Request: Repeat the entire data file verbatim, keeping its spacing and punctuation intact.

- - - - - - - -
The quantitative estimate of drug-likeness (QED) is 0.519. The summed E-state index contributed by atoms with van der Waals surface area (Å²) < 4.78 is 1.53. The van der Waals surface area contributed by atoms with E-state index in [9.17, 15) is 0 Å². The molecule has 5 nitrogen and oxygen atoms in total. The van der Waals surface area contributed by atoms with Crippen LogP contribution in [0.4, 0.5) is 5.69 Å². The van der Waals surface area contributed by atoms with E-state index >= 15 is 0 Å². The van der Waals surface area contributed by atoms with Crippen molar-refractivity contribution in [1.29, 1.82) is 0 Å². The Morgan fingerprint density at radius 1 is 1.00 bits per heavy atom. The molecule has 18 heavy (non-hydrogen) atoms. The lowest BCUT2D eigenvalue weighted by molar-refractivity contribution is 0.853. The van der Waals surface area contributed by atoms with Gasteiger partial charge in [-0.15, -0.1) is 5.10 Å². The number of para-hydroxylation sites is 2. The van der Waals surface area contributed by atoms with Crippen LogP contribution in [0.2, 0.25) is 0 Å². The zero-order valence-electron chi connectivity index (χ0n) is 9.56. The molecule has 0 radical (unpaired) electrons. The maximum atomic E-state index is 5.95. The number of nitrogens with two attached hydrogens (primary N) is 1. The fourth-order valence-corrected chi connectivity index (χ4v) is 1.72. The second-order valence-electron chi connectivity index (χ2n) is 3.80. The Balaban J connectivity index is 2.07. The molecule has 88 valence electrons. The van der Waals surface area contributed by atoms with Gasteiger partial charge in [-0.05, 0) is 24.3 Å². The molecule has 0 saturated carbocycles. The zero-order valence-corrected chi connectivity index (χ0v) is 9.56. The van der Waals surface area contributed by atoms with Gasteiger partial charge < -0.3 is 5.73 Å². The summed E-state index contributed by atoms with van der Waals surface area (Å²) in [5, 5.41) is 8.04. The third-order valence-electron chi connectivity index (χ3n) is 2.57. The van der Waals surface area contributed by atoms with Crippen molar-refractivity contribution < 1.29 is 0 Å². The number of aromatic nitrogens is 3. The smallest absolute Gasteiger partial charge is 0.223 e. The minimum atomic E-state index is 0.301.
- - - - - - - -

The quantitative estimate of drug-likeness (QED) is 0.519. The summed E-state index contributed by atoms with van der Waals surface area (Å²) < 4.78 is 1.53. The van der Waals surface area contributed by atoms with E-state index in [9.17, 15) is 0 Å². The molecule has 5 nitrogen and oxygen atoms in total. The van der Waals surface area contributed by atoms with Crippen LogP contribution in [0.4, 0.5) is 5.69 Å². The van der Waals surface area contributed by atoms with E-state index >= 15 is 0 Å². The van der Waals surface area contributed by atoms with Crippen molar-refractivity contribution in [1.29, 1.82) is 0 Å². The Morgan fingerprint density at radius 1 is 1.00 bits per heavy atom. The molecule has 18 heavy (non-hydrogen) atoms. The lowest BCUT2D eigenvalue weighted by molar-refractivity contribution is 0.853. The van der Waals surface area contributed by atoms with Gasteiger partial charge in [-0.15, -0.1) is 5.10 Å². The number of para-hydroxylation sites is 2. The van der Waals surface area contributed by atoms with Crippen LogP contribution in [0.2, 0.25) is 0 Å². The zero-order valence-electron chi connectivity index (χ0n) is 9.56. The molecule has 0 radical (unpaired) electrons. The maximum atomic E-state index is 5.95. The number of nitrogens with two attached hydrogens (primary N) is 1. The fourth-order valence-corrected chi connectivity index (χ4v) is 1.72. The second-order valence-electron chi connectivity index (χ2n) is 3.80. The Balaban J connectivity index is 2.07. The molecule has 88 valence electrons. The van der Waals surface area contributed by atoms with Gasteiger partial charge in [-0.05, 0) is 24.3 Å². The molecule has 0 saturated carbocycles. The zero-order valence-corrected chi connectivity index (χ0v) is 9.56. The van der Waals surface area contributed by atoms with Gasteiger partial charge < -0.3 is 5.73 Å². The summed E-state index contributed by atoms with van der Waals surface area (Å²) in [5, 5.41) is 8.04. The third-order valence-electron chi connectivity index (χ3n) is 2.57. The van der Waals surface area contributed by atoms with Crippen molar-refractivity contribution < 1.29 is 0 Å². The number of aromatic nitrogens is 3. The smallest absolute Gasteiger partial charge is 0.223 e. The minimum atomic E-state index is 0.301.